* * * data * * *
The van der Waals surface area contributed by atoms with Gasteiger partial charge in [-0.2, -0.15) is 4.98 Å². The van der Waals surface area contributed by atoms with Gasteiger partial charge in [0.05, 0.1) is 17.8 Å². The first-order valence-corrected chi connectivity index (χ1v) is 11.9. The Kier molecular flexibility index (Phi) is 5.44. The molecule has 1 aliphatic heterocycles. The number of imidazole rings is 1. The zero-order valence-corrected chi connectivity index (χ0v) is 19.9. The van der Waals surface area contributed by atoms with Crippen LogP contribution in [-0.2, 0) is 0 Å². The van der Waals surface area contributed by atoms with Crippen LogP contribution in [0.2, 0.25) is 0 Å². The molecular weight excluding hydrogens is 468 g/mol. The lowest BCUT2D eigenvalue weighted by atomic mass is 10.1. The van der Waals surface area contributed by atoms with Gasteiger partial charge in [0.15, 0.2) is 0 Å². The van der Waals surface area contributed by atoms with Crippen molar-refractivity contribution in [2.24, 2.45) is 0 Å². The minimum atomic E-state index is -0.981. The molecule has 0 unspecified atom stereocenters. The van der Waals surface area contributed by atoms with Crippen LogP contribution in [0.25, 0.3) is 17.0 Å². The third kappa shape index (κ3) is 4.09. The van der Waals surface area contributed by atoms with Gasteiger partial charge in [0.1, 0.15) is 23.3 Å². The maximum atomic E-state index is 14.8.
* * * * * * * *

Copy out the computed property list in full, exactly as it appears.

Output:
The van der Waals surface area contributed by atoms with Gasteiger partial charge in [-0.2, -0.15) is 4.98 Å². The van der Waals surface area contributed by atoms with Gasteiger partial charge in [0.05, 0.1) is 17.8 Å². The first-order valence-corrected chi connectivity index (χ1v) is 11.9. The Kier molecular flexibility index (Phi) is 5.44. The molecule has 1 aliphatic heterocycles. The number of imidazole rings is 1. The zero-order valence-corrected chi connectivity index (χ0v) is 19.9. The van der Waals surface area contributed by atoms with Crippen LogP contribution in [-0.2, 0) is 0 Å². The van der Waals surface area contributed by atoms with Crippen LogP contribution in [0.2, 0.25) is 0 Å². The molecular weight excluding hydrogens is 468 g/mol. The lowest BCUT2D eigenvalue weighted by atomic mass is 10.1. The van der Waals surface area contributed by atoms with Gasteiger partial charge in [0.15, 0.2) is 0 Å². The van der Waals surface area contributed by atoms with Crippen molar-refractivity contribution in [2.24, 2.45) is 0 Å². The minimum atomic E-state index is -0.981. The molecule has 0 unspecified atom stereocenters. The van der Waals surface area contributed by atoms with Crippen LogP contribution in [0.25, 0.3) is 17.0 Å². The third kappa shape index (κ3) is 4.09. The van der Waals surface area contributed by atoms with Gasteiger partial charge in [0.1, 0.15) is 23.3 Å². The maximum atomic E-state index is 14.8.